Institute Investigator(s): Marie-France Hivert

genomicsLinking prenatal exposure to maternal insulin sensitivity to childhood obesity
Prenatal exposure to maternal hyperglycemia has been associated with childhood obesity, but what is it about maternal insulin physiologic components that contribute to this association? A team led by former fellow Nidhi Ghildayal with senior author Marie-France Hivert evaluated the association between maternal insulin sensitivity during pregnancy and adiposity measures in childhood. Using the Gen3G cohort, they tested associations between maternal insulin sensitivity measures at ~26 weeks of pregnancy and child adiposity measures, including dual-energy X-ray absorptiometry body composition and anthropometry (body mass index and waist circumference) at ~5 years in 422 mother-child pairs. Results, published in Pediatric Obesity, suggest that maternal insulin sensitivity during pregnancy may contribute to increased risk for higher offspring central adiposity in middle childhood.

Institute Investigator(s): Marie-France Hivert


Telemedicine appointmentCould Telemedicine Be Here to Stay? Understanding the Rapidly Changing Landscape of Telemedicine in Allergy and Immunology Practice
In a new editorial in The Journal of Allergy and Clinical Immunology: In Practice, a trio including senior author Ann Wu discuss the utility – and the challenges – of the increase in adoption of telemedicine specifically in the area of allergy and immunology practice.

They note that while several benefits of telemedicine have been identified across specialties (eg, convenience, decreased wait times, and transportation time), a specialty- and disease-specific approach can be useful in optimizing telemedicine care for patients. Also, challenges lie in bridging disparities in telemedicine. They posit that overall, as the landscape continues to grow and adapt, telemedicine is a promising addition to the allergy and immunology practitioner’s clinical toolkit.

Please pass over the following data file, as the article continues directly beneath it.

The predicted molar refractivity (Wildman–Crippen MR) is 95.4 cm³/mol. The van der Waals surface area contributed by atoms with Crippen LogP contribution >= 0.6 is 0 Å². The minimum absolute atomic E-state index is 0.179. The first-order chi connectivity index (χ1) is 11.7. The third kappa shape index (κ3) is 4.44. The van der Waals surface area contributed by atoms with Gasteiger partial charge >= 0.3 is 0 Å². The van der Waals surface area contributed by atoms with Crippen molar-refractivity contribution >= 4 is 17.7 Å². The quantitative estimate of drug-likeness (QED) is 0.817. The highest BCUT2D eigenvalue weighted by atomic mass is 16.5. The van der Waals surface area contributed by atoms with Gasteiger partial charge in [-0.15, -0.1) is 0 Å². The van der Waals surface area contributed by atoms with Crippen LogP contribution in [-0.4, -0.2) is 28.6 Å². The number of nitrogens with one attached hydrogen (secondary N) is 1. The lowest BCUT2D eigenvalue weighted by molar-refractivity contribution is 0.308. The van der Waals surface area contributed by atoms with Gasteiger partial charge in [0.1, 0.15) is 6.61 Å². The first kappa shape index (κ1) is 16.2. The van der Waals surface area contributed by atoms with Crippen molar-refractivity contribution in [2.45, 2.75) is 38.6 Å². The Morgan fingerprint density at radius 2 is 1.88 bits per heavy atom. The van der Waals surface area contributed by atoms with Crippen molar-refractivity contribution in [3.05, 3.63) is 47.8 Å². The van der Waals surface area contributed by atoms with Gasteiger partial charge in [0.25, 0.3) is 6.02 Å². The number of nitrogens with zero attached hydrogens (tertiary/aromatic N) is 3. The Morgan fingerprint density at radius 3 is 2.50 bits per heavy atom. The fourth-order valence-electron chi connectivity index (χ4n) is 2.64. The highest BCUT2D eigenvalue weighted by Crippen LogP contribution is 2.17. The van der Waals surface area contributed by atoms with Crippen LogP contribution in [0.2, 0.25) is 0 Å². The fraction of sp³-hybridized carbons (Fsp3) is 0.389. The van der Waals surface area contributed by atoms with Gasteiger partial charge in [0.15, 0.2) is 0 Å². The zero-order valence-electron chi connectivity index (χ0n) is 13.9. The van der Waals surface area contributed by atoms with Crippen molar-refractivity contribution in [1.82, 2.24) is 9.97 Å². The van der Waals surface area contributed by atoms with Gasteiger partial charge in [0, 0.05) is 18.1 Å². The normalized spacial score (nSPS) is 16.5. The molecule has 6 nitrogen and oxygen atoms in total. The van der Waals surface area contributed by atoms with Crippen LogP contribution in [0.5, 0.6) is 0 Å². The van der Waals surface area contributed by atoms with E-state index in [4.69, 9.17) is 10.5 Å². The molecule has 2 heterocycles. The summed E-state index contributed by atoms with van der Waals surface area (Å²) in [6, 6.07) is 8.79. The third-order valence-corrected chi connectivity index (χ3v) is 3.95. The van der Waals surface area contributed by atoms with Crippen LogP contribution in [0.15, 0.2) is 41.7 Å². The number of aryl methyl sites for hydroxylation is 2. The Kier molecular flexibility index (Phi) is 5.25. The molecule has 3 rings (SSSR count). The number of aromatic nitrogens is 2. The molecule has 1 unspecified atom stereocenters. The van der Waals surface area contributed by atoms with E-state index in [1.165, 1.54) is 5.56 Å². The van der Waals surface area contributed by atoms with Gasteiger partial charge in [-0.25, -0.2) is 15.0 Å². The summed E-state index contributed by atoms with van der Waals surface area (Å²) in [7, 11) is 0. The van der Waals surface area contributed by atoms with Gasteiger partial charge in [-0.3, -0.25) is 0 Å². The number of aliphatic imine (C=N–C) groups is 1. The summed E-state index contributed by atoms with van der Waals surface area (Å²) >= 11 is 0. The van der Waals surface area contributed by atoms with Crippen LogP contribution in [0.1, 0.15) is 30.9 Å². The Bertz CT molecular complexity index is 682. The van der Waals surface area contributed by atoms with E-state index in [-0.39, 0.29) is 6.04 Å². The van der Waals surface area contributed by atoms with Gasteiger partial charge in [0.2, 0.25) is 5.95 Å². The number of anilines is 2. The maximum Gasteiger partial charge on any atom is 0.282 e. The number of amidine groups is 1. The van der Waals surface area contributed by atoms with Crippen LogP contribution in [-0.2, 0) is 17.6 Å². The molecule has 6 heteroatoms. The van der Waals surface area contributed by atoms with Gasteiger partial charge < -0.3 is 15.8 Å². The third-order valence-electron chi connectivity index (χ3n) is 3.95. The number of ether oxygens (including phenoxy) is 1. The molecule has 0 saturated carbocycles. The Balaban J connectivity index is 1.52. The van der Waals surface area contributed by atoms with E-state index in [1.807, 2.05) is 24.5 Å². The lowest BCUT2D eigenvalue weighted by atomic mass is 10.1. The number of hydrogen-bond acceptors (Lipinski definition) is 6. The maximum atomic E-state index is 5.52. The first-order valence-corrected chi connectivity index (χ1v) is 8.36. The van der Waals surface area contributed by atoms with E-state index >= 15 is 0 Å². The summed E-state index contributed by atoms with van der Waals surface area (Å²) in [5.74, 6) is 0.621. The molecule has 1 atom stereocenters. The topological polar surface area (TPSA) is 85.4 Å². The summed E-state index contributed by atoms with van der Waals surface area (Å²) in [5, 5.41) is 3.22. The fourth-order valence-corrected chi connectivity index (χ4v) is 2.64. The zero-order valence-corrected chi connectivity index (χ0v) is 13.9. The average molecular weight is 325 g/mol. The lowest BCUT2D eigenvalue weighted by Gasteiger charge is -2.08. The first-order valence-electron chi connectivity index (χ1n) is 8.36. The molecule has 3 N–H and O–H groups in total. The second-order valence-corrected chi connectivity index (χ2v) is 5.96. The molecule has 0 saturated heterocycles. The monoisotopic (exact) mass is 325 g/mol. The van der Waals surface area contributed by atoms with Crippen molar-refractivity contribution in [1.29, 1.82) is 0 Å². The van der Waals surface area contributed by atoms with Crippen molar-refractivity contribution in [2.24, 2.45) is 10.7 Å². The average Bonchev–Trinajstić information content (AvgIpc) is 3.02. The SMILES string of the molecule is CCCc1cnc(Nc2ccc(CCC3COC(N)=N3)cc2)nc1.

Institute Investigator(s): Ann Wu

Sequential Data-Mining for Adverse Events after Recombinant Herpes Zoster Vaccination Using the Tree-Based Scan Statistic
Tree-based scan statistics have been successfully used to study the safety of several vaccines without prespecifying health outcomes of concern. A team led by Katherine Yih and senior author Judy Maro looked at nearly 1 million Recombinant Herpes Zoster (RZV) vaccinations using this method. Results, published in American Journal of Epidmiology, showed statistically significant signals only for unspecified adverse effects or complications following immunization, all in the sequential analyses using the primary, days 1–28 risk window. The team also notes that although the method requires prespecification of the risk window of interest and may miss some true signals detectable using the tree-temporal variant of the method, it allows for early detection of potential safety problems through early initiation of ongoing monitoring.

Institute Investigator(s): Judy Maro, Katherine Yih

Inheriting asthma: taking a closer look at why it may be passed down within families
Why is it highly likely that if one has asthma, one’s offspring is likely to also have it? Its established genetic associations fail to explain the high estimated heritability, and the prevalence of asthma differs between populations and geographic regions. Robust association analyses incorporating different genetic ancestries and whole-genome sequencing data may identify novel genetic associations, and a team including Sharon Lutz decided to take this approach in a new study published in Human Molecular Genetics. Results of their family-based whole-genome sequencing analysis identified three novel genetic loci for childhood-onset asthma. The team suggests that follow-up analyses are needed to understand the functional mechanisms and generalizability of these associations.

Institute Investigator(s): Sharon Lutz